The Chinese government has decided to invest $24.8 billion (170bn yuan) into laying a highway network in the Muslim-majority Xinjiang region for improved connectivity with Pakistan.

The autonomous region will use the funds this year ─ up nearly six fold from 2016 ─ for building roads so it can better serve as China's trade hub by linking countries along the Silk Road Economic Belt.

New infrastructure projects are also expected to bring more job opportunities for locals, the region's top economic planning official said.

The region has never seen such a huge investment in road construction, Zhang Chunlin, director of the Xinjiang Development and Reform Commission, said in an exclusive interview in the regional capital of Urumqi.

The region will also invest approximately $1.18bn (8.1bn yuan) in the construction of railways and $0.7bn (4.8bn yuan) in civil aviation projects, both up by 50 per cent from last year.

The investment in building roads, railways and airports this year will oustrip the total funding for transportation infrastructure from 2011-2015.

Building a highway network in a region that takes up one-sixth of China's territory is a priority, Zhang said.

Currently, about 40pc of the cities and counties in Xinjiang are not connected by highways.

“Without the highways, oil, coal and agricultural products of Xinjiang cannot be shipped out of the region smoothly and logistics costs will remain high,” Zhang said.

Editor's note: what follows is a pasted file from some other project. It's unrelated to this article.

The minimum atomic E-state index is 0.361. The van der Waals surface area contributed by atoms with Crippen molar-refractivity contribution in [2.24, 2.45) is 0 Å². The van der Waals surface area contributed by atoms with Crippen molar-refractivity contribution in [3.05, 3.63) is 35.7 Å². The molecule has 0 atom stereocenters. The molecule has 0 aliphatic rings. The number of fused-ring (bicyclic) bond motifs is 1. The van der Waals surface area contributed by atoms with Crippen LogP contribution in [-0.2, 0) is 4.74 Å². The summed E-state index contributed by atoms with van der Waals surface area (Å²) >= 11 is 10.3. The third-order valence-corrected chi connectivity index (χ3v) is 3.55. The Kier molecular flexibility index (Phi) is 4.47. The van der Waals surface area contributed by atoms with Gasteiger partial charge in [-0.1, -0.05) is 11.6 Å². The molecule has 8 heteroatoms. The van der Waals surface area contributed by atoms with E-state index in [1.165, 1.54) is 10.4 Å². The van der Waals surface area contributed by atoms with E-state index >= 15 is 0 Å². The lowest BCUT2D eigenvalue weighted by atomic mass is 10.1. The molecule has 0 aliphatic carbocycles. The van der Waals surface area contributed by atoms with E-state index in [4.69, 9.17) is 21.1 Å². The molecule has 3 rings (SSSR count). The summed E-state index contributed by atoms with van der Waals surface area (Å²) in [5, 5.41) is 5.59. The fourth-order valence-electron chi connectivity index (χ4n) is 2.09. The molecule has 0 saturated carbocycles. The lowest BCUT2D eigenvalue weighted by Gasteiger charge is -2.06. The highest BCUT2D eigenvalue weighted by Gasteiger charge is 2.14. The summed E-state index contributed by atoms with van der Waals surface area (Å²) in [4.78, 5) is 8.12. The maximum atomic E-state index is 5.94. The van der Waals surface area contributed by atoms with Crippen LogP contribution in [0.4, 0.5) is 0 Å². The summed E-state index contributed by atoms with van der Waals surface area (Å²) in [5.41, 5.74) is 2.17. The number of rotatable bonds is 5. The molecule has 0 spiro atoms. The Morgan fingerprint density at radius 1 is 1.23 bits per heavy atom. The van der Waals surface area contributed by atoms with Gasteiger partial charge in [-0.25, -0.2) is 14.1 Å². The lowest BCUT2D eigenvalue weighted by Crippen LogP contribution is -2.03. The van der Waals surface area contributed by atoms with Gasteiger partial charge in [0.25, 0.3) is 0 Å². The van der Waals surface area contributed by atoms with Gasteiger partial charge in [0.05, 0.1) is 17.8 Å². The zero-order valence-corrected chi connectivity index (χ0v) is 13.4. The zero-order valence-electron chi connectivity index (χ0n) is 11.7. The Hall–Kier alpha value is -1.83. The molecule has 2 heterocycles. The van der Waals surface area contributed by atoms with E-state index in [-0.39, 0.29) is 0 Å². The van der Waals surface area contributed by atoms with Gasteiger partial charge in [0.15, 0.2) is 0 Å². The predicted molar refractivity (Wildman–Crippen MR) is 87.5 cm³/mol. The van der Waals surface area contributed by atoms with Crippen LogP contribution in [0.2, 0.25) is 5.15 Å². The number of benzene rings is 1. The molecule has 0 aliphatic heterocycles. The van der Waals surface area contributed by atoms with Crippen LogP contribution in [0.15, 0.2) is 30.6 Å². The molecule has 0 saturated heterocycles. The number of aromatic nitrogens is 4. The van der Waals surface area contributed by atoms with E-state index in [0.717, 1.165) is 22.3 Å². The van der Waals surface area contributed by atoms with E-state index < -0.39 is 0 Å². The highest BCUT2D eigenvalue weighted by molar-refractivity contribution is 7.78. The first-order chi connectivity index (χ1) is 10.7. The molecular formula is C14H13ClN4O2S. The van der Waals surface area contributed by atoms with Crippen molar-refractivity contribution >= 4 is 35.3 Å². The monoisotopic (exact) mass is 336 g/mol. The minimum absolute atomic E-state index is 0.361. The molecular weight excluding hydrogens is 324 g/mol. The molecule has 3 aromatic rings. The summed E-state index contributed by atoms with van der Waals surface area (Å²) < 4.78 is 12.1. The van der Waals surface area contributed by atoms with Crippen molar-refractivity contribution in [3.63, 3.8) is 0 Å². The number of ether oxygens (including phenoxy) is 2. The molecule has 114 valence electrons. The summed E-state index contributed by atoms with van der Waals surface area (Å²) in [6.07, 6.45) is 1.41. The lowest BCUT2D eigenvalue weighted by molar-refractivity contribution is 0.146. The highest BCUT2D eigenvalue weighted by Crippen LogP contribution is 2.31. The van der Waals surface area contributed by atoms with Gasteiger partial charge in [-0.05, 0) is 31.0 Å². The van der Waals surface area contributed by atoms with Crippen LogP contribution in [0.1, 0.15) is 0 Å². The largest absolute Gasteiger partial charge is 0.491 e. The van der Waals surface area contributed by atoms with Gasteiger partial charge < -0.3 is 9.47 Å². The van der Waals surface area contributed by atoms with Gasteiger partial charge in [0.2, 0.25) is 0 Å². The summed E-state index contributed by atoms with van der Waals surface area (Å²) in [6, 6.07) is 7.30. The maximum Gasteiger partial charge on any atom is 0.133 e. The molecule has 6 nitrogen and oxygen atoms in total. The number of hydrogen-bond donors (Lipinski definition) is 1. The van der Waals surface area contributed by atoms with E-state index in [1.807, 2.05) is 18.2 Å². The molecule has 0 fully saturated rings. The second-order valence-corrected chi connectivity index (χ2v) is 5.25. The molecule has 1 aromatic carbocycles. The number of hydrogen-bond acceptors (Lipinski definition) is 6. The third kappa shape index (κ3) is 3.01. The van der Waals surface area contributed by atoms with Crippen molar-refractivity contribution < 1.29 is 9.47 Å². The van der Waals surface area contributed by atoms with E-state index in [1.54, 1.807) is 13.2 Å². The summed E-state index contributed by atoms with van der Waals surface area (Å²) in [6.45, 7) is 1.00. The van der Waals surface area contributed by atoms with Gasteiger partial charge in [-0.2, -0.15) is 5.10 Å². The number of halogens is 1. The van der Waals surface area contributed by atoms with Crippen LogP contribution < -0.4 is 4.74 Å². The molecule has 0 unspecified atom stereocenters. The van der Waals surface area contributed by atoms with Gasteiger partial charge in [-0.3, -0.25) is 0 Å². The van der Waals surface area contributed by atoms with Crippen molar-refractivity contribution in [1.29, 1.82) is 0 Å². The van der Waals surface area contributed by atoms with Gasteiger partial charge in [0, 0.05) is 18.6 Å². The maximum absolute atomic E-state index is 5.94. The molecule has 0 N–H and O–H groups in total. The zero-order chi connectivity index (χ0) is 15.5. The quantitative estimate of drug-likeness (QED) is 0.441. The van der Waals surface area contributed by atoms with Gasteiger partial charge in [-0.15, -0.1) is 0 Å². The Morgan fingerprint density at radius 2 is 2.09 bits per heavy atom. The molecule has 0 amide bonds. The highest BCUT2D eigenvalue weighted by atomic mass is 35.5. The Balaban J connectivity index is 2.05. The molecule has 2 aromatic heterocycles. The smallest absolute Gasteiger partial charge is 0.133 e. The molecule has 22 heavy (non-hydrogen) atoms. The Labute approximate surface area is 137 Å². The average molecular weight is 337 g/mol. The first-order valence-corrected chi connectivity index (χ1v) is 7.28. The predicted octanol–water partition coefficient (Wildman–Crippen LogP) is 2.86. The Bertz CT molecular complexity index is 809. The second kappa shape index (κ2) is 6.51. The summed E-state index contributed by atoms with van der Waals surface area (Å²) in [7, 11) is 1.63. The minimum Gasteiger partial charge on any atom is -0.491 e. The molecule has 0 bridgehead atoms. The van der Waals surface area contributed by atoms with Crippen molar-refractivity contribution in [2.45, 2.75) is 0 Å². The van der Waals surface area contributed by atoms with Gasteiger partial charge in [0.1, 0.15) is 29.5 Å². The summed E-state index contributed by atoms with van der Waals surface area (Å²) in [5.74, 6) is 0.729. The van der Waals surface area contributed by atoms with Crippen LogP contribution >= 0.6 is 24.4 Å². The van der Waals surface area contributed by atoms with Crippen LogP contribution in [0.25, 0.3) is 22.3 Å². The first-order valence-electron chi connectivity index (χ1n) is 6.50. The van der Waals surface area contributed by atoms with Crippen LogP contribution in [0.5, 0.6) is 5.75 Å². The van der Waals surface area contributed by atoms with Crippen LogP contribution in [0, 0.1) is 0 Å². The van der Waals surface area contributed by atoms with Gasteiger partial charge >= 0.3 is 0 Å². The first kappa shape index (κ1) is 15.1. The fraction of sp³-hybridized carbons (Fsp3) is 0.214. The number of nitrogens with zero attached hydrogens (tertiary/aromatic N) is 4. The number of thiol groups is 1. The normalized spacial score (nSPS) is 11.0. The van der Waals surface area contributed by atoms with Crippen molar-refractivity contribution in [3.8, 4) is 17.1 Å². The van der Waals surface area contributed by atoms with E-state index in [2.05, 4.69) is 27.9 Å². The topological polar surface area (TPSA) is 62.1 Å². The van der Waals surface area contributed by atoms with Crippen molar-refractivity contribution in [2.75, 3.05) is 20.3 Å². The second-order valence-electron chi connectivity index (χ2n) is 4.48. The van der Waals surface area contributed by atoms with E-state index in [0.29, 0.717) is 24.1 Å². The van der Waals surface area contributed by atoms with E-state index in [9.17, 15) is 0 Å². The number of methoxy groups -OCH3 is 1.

After the planned highway network is completed, logistics costs in the region can be reduced by 30pc, he added. The region plans to start construction this year on 6,096 kilometres of highways.

Although poor infrastructure has been holding back development in the region, Xinjiang now sees opportunity for economic growth, he said.

Massive transportation projects can use significant amounts of steel and concrete, which can help to stimulate economic growth. What's more, locals can fill the jobs created by those projects, he added.

Currently, there is one highway linking Xinjiang and other parts of China to the east.

The roads currently connecting the region and China's neighbours to the west cannot meet the demands of future trade.

Zhang believes that without the support of transportation, becoming the trade hub on the Silk Road Economic Belt is not feasible, so Xinjiang must face the challenge head-on.

The central government sees Xinjiang, which borders countries including Kazakhstan, Pakistan and Mongolia, as a key trade centre for the economic belt.

The economic belt, part of the One Belt One Road Initiative proposed by President Xi Jinping in 2013, aims to revive the ancient trade route.

Xinjiang also plans to begin research on a high-speed railway connecting Urumqi and Horgos, a land port on the China-Kazakhstan border. Additionally, Urumqi International Airport will be expanded to cope with surging domestic and international traffic.